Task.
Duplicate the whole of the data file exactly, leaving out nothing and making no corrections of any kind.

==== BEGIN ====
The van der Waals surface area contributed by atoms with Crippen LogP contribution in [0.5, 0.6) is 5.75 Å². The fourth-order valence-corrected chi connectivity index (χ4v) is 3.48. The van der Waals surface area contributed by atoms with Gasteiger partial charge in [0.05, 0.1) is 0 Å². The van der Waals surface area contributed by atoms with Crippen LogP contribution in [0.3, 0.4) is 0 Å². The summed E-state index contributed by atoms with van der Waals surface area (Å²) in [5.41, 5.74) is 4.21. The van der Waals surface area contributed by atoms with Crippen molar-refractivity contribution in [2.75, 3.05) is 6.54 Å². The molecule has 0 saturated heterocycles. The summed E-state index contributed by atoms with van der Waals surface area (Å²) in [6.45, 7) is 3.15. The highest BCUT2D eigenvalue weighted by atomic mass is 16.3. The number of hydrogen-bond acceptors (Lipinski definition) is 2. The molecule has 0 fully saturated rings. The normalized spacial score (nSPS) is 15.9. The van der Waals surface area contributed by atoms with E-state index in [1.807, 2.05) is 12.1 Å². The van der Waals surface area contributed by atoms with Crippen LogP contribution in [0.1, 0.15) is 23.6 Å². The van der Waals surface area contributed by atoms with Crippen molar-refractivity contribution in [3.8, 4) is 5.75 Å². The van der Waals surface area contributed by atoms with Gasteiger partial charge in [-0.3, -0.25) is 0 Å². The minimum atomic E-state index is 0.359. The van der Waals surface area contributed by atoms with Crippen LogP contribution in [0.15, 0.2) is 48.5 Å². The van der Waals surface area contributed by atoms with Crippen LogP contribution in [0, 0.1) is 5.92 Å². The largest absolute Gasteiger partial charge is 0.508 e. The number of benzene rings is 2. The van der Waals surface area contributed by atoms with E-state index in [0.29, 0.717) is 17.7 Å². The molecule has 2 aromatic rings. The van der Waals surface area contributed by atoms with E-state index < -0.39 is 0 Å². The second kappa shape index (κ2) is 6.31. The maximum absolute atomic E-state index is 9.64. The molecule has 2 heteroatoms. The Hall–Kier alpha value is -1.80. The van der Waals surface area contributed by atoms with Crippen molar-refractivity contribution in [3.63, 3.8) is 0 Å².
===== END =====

The van der Waals surface area contributed by atoms with Crippen LogP contribution in [0.5, 0.6) is 5.75 Å². The fourth-order valence-corrected chi connectivity index (χ4v) is 3.48. The van der Waals surface area contributed by atoms with Gasteiger partial charge in [0.05, 0.1) is 0 Å². The van der Waals surface area contributed by atoms with Crippen LogP contribution in [0.3, 0.4) is 0 Å². The summed E-state index contributed by atoms with van der Waals surface area (Å²) in [5.41, 5.74) is 4.21. The van der Waals surface area contributed by atoms with Crippen molar-refractivity contribution in [2.75, 3.05) is 6.54 Å². The molecule has 0 saturated heterocycles. The summed E-state index contributed by atoms with van der Waals surface area (Å²) in [6.45, 7) is 3.15. The highest BCUT2D eigenvalue weighted by atomic mass is 16.3. The number of hydrogen-bond acceptors (Lipinski definition) is 2. The molecule has 0 fully saturated rings. The normalized spacial score (nSPS) is 15.9. The van der Waals surface area contributed by atoms with E-state index in [1.807, 2.05) is 12.1 Å². The van der Waals surface area contributed by atoms with Crippen LogP contribution in [0.1, 0.15) is 23.6 Å². The van der Waals surface area contributed by atoms with Crippen molar-refractivity contribution in [3.8, 4) is 5.75 Å². The van der Waals surface area contributed by atoms with Gasteiger partial charge in [-0.3, -0.25) is 0 Å². The minimum atomic E-state index is 0.359. The van der Waals surface area contributed by atoms with Crippen LogP contribution in [0.15, 0.2) is 48.5 Å². The van der Waals surface area contributed by atoms with Crippen LogP contribution in [0, 0.1) is 5.92 Å². The largest absolute Gasteiger partial charge is 0.508 e. The number of benzene rings is 2. The van der Waals surface area contributed by atoms with E-state index in [0.29, 0.717) is 17.7 Å². The molecule has 2 aromatic rings. The van der Waals surface area contributed by atoms with E-state index < -0.39 is 0 Å². The second kappa shape index (κ2) is 6.31. The maximum absolute atomic E-state index is 9.64. The molecule has 2 heteroatoms. The Hall–Kier alpha value is -1.80. The van der Waals surface area contributed by atoms with Crippen molar-refractivity contribution in [3.63, 3.8) is 0 Å².